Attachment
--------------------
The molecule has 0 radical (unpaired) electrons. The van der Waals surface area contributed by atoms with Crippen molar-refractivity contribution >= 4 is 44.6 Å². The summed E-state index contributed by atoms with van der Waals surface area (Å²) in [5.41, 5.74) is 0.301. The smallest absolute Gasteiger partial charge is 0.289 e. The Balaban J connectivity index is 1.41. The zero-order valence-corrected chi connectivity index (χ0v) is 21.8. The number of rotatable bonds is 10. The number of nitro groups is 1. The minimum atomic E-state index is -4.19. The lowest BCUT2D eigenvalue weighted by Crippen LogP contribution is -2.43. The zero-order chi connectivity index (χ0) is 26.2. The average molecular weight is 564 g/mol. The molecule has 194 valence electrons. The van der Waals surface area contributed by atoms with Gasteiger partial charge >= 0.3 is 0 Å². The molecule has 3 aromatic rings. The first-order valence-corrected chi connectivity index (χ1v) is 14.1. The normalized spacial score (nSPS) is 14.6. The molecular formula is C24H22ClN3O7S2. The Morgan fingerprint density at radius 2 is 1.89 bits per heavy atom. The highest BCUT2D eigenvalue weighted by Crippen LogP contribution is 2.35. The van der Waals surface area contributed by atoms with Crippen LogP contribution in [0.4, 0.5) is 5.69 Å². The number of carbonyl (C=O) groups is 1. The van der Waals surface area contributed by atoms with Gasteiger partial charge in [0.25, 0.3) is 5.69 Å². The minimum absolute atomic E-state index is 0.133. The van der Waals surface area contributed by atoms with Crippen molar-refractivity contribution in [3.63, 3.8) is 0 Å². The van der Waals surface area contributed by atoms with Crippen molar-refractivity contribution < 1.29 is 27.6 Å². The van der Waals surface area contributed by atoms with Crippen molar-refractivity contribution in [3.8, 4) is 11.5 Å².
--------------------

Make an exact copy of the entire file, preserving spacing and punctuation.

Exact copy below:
The molecule has 0 radical (unpaired) electrons. The van der Waals surface area contributed by atoms with Crippen molar-refractivity contribution >= 4 is 44.6 Å². The summed E-state index contributed by atoms with van der Waals surface area (Å²) in [5.41, 5.74) is 0.301. The smallest absolute Gasteiger partial charge is 0.289 e. The Balaban J connectivity index is 1.41. The zero-order valence-corrected chi connectivity index (χ0v) is 21.8. The number of rotatable bonds is 10. The number of nitro groups is 1. The minimum atomic E-state index is -4.19. The lowest BCUT2D eigenvalue weighted by Crippen LogP contribution is -2.43. The zero-order chi connectivity index (χ0) is 26.2. The average molecular weight is 564 g/mol. The molecule has 194 valence electrons. The van der Waals surface area contributed by atoms with Gasteiger partial charge >= 0.3 is 0 Å². The molecule has 3 aromatic rings. The first-order valence-corrected chi connectivity index (χ1v) is 14.1. The normalized spacial score (nSPS) is 14.6. The molecular formula is C24H22ClN3O7S2. The Morgan fingerprint density at radius 2 is 1.89 bits per heavy atom. The highest BCUT2D eigenvalue weighted by Crippen LogP contribution is 2.35. The van der Waals surface area contributed by atoms with Crippen LogP contribution in [0.4, 0.5) is 5.69 Å². The number of carbonyl (C=O) groups is 1. The van der Waals surface area contributed by atoms with Gasteiger partial charge in [0.25, 0.3) is 5.69 Å². The minimum absolute atomic E-state index is 0.133. The van der Waals surface area contributed by atoms with Crippen molar-refractivity contribution in [3.63, 3.8) is 0 Å². The van der Waals surface area contributed by atoms with Crippen molar-refractivity contribution < 1.29 is 27.6 Å². The van der Waals surface area contributed by atoms with Crippen molar-refractivity contribution in [3.8, 4) is 11.5 Å².